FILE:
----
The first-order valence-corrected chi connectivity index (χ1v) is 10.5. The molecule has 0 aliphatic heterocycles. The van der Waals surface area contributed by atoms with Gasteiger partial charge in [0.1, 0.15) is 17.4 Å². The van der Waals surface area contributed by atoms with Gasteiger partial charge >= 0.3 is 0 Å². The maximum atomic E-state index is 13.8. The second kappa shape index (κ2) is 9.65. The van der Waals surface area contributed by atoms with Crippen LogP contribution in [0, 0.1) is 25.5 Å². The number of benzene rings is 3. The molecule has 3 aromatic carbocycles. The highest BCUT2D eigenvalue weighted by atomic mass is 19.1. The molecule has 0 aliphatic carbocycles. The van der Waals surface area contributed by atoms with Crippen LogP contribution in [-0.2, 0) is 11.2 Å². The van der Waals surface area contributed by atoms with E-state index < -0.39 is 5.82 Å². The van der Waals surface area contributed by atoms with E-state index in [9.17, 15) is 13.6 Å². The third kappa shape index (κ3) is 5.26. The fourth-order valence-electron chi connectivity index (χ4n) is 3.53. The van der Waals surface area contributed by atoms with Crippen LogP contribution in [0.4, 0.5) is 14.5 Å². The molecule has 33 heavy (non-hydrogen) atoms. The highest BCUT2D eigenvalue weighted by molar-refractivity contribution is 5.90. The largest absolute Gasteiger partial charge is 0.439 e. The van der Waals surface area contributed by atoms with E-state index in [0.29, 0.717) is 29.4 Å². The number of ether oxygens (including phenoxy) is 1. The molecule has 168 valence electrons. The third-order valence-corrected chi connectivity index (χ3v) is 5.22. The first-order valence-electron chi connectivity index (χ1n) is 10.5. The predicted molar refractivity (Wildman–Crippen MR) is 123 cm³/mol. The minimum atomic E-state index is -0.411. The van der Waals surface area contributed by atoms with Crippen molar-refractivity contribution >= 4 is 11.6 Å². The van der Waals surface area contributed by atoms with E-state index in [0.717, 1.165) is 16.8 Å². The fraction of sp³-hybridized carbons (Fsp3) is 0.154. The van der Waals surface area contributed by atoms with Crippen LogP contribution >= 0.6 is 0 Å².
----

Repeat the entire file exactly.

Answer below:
The first-order valence-corrected chi connectivity index (χ1v) is 10.5. The molecule has 0 aliphatic heterocycles. The van der Waals surface area contributed by atoms with Gasteiger partial charge in [0.1, 0.15) is 17.4 Å². The van der Waals surface area contributed by atoms with Gasteiger partial charge >= 0.3 is 0 Å². The maximum atomic E-state index is 13.8. The second kappa shape index (κ2) is 9.65. The van der Waals surface area contributed by atoms with Crippen LogP contribution in [0, 0.1) is 25.5 Å². The number of benzene rings is 3. The molecule has 3 aromatic carbocycles. The highest BCUT2D eigenvalue weighted by atomic mass is 19.1. The molecule has 0 aliphatic carbocycles. The van der Waals surface area contributed by atoms with Crippen LogP contribution in [-0.2, 0) is 11.2 Å². The van der Waals surface area contributed by atoms with E-state index < -0.39 is 5.82 Å². The van der Waals surface area contributed by atoms with E-state index in [9.17, 15) is 13.6 Å². The third kappa shape index (κ3) is 5.26. The fourth-order valence-electron chi connectivity index (χ4n) is 3.53. The van der Waals surface area contributed by atoms with Crippen LogP contribution in [0.4, 0.5) is 14.5 Å². The molecule has 33 heavy (non-hydrogen) atoms. The highest BCUT2D eigenvalue weighted by molar-refractivity contribution is 5.90. The largest absolute Gasteiger partial charge is 0.439 e. The van der Waals surface area contributed by atoms with E-state index in [0.29, 0.717) is 29.4 Å². The number of ether oxygens (including phenoxy) is 1. The molecule has 168 valence electrons. The third-order valence-corrected chi connectivity index (χ3v) is 5.22. The first-order valence-electron chi connectivity index (χ1n) is 10.5. The predicted molar refractivity (Wildman–Crippen MR) is 123 cm³/mol. The minimum atomic E-state index is -0.411. The van der Waals surface area contributed by atoms with Crippen molar-refractivity contribution >= 4 is 11.6 Å². The van der Waals surface area contributed by atoms with E-state index in [0.717, 1.165) is 16.8 Å². The fraction of sp³-hybridized carbons (Fsp3) is 0.154. The van der Waals surface area contributed by atoms with Crippen LogP contribution >= 0.6 is 0 Å².